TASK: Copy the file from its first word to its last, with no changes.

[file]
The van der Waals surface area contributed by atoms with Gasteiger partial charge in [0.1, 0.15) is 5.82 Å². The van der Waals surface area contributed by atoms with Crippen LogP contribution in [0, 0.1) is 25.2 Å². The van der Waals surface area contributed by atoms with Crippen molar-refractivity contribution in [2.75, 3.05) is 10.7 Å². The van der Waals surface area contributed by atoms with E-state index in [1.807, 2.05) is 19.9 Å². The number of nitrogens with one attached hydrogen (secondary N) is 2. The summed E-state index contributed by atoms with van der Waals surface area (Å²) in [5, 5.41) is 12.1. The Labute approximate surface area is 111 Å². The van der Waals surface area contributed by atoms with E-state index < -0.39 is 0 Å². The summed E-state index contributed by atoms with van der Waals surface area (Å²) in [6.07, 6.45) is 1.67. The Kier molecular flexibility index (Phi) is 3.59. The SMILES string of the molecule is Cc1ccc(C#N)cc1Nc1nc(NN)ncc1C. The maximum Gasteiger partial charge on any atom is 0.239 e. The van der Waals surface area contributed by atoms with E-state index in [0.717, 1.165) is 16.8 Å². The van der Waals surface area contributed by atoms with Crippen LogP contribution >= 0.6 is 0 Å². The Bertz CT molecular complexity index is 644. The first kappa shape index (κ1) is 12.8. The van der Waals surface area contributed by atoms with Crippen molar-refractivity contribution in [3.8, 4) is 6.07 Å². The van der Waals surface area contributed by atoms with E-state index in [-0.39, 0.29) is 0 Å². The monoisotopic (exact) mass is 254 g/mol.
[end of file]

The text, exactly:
The van der Waals surface area contributed by atoms with Gasteiger partial charge in [0.1, 0.15) is 5.82 Å². The van der Waals surface area contributed by atoms with Crippen LogP contribution in [0, 0.1) is 25.2 Å². The van der Waals surface area contributed by atoms with Crippen molar-refractivity contribution in [2.75, 3.05) is 10.7 Å². The van der Waals surface area contributed by atoms with E-state index in [1.807, 2.05) is 19.9 Å². The number of nitrogens with one attached hydrogen (secondary N) is 2. The summed E-state index contributed by atoms with van der Waals surface area (Å²) in [5, 5.41) is 12.1. The Labute approximate surface area is 111 Å². The van der Waals surface area contributed by atoms with E-state index < -0.39 is 0 Å². The summed E-state index contributed by atoms with van der Waals surface area (Å²) in [6.07, 6.45) is 1.67. The Kier molecular flexibility index (Phi) is 3.59. The SMILES string of the molecule is Cc1ccc(C#N)cc1Nc1nc(NN)ncc1C. The maximum Gasteiger partial charge on any atom is 0.239 e. The van der Waals surface area contributed by atoms with E-state index in [0.717, 1.165) is 16.8 Å². The van der Waals surface area contributed by atoms with Crippen LogP contribution >= 0.6 is 0 Å². The Bertz CT molecular complexity index is 644. The first kappa shape index (κ1) is 12.8. The van der Waals surface area contributed by atoms with Crippen molar-refractivity contribution in [3.8, 4) is 6.07 Å². The van der Waals surface area contributed by atoms with E-state index in [-0.39, 0.29) is 0 Å². The monoisotopic (exact) mass is 254 g/mol.